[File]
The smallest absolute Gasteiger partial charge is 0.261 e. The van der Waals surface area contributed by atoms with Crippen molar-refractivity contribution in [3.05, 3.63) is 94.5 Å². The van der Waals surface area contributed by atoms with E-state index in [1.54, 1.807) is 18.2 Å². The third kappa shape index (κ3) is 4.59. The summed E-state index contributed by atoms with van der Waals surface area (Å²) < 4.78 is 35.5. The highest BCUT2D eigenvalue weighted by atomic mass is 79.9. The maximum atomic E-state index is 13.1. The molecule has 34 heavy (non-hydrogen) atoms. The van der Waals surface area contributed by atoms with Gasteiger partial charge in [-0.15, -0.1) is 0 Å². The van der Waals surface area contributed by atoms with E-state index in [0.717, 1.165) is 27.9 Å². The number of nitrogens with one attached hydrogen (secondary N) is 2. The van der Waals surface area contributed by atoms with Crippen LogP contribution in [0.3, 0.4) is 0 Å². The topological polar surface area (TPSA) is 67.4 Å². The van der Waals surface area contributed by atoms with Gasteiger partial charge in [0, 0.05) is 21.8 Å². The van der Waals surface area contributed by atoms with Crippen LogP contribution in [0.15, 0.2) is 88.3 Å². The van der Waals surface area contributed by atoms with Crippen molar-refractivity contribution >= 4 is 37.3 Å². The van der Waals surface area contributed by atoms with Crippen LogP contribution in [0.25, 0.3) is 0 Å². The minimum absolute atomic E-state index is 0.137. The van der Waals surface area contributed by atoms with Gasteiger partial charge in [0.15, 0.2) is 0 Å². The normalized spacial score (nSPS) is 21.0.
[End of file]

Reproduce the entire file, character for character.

The smallest absolute Gasteiger partial charge is 0.261 e. The van der Waals surface area contributed by atoms with Crippen molar-refractivity contribution in [3.05, 3.63) is 94.5 Å². The van der Waals surface area contributed by atoms with E-state index in [1.54, 1.807) is 18.2 Å². The third kappa shape index (κ3) is 4.59. The summed E-state index contributed by atoms with van der Waals surface area (Å²) < 4.78 is 35.5. The highest BCUT2D eigenvalue weighted by atomic mass is 79.9. The maximum atomic E-state index is 13.1. The molecule has 34 heavy (non-hydrogen) atoms. The van der Waals surface area contributed by atoms with Gasteiger partial charge in [-0.15, -0.1) is 0 Å². The van der Waals surface area contributed by atoms with E-state index in [0.717, 1.165) is 27.9 Å². The number of nitrogens with one attached hydrogen (secondary N) is 2. The van der Waals surface area contributed by atoms with Crippen LogP contribution in [0.3, 0.4) is 0 Å². The topological polar surface area (TPSA) is 67.4 Å². The van der Waals surface area contributed by atoms with Gasteiger partial charge in [0, 0.05) is 21.8 Å². The van der Waals surface area contributed by atoms with Crippen LogP contribution in [0.15, 0.2) is 88.3 Å². The van der Waals surface area contributed by atoms with Crippen molar-refractivity contribution >= 4 is 37.3 Å². The van der Waals surface area contributed by atoms with Crippen LogP contribution in [0.25, 0.3) is 0 Å². The minimum absolute atomic E-state index is 0.137. The van der Waals surface area contributed by atoms with Gasteiger partial charge in [0.15, 0.2) is 0 Å². The normalized spacial score (nSPS) is 21.0.